Travelling back to where we were camped out with them as the sun went down, Blake and Darcy were happily chatting about their day, what was going on tomorrow and of course what they thought they might get for dinner. When we arrived at No. 5 camp the boys gave us a quick tour as they grabbed a well-earned beer, lit the fire to warm the water for the showers, and grabbed gear ready for the next day.

As we all sat down for dinner the boys were happy to tell us that they had been working on some of their theory questions and were eager for us to have a look. This was excellent news for us, as it’s always easier to help with the harder questions when the students have had a go a completing the assigned work before we arrive.

“The good thing about doing the Certificate II in Agriculture on-station is that we don’t have to leave the station, we can learn all the skills here and then when the CDU staff come out we go through and do some theory, which are questions based around why we do certain things certain ways in the pastoral industry. It’s actually quite interesting some of the things you find out!” said Blake. Darcy chimes in, “Hopefully we are going to do a couple of short courses on-station as well”. He is referring to the welding and quads course that CDU is going to run at Helen Springs later in the year. When asked about another good reason for completing their Agriculture qualifications whilst working on-station, they both smiled and said “It’s FREE!” Of course in this day and age that’s quite a drawcard!!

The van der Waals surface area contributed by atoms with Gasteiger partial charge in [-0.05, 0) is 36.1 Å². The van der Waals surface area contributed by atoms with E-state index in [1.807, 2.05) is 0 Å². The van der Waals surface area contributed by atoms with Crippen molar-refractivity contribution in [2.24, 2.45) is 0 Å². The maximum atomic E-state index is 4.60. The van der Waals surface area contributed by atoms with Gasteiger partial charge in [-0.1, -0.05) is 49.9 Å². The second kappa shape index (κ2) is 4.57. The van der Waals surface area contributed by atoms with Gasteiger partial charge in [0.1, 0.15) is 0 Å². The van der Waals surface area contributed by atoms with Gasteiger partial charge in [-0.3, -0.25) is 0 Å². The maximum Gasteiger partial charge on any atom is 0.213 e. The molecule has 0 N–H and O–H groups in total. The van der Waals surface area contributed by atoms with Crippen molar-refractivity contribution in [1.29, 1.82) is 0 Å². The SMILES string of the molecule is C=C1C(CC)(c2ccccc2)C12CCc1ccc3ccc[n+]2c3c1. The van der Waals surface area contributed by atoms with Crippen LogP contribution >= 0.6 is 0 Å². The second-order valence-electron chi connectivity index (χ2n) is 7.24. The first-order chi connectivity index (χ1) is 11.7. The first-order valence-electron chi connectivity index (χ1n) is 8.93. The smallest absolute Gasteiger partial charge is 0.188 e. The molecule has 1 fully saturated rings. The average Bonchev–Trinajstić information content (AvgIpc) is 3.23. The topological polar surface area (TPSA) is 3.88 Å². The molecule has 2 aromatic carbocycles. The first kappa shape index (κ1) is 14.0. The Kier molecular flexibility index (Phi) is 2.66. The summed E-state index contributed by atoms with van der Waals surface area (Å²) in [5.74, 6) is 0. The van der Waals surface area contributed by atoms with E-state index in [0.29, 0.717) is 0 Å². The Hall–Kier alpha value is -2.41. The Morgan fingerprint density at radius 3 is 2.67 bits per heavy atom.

After some time completing their theory after dinner, Blake and Darcy were back out around the campfire with the rest of the stockcamp, music playing in the background, and the sounds of laughter drifting through the cool evening air. Just another day in the life of a ringer and a good day’s work for Fiona and Lisa.

At sunrise the following day, we were off to the next station and to see what the next stockcamp are up to.

Photo 2.5 copyFound them! Fiona and Lisa finally catch up with the stockcamp.

Photo 2.6 copyA welcome drink at the end of a long walk.

Photo 2.7 copyAnother beautiful Barkly sunset.

Photo 2.8 copyA photo of the map in Fiona, Lisa and Alison’s office, showing stations visited and country covered across the NT.

Photo 2.9 copyFiona Plunkett (far left) completes paperwork with trainees from Wild Contracting crew.

Photo 2.10 copyWalking cattle, Barkly Tablelands.

The Charles Darwin University’s Agriculture and Rural Operations (Top End) Team provides nationally accredited training in Certificate II in Agriculture (AHC20110), Certificate III in Agriculture (AHC30110) and Certificate IV in Agriculture (AHC40110) qualifications and short courses. Training can be done on campus or in the workplace.

The team is also responsible for the delivery of specialised industry programs including SMARTtrain Chemical Accreditation; 4WD Vehicle Recovery; Basic Welding; Tractor Operation; Basic Engine Maintenance; Chainsaw Operation; Pregnancy Testing and ATV Quad Training.

Enrolments open now, for more information contact:
P. +61 8 8973 8311 | F. +61 8 8973 8300 | E.
PMB 155, Katherine, Northern Territory 0852 AUSTRALIA
RTO Provider No. 0373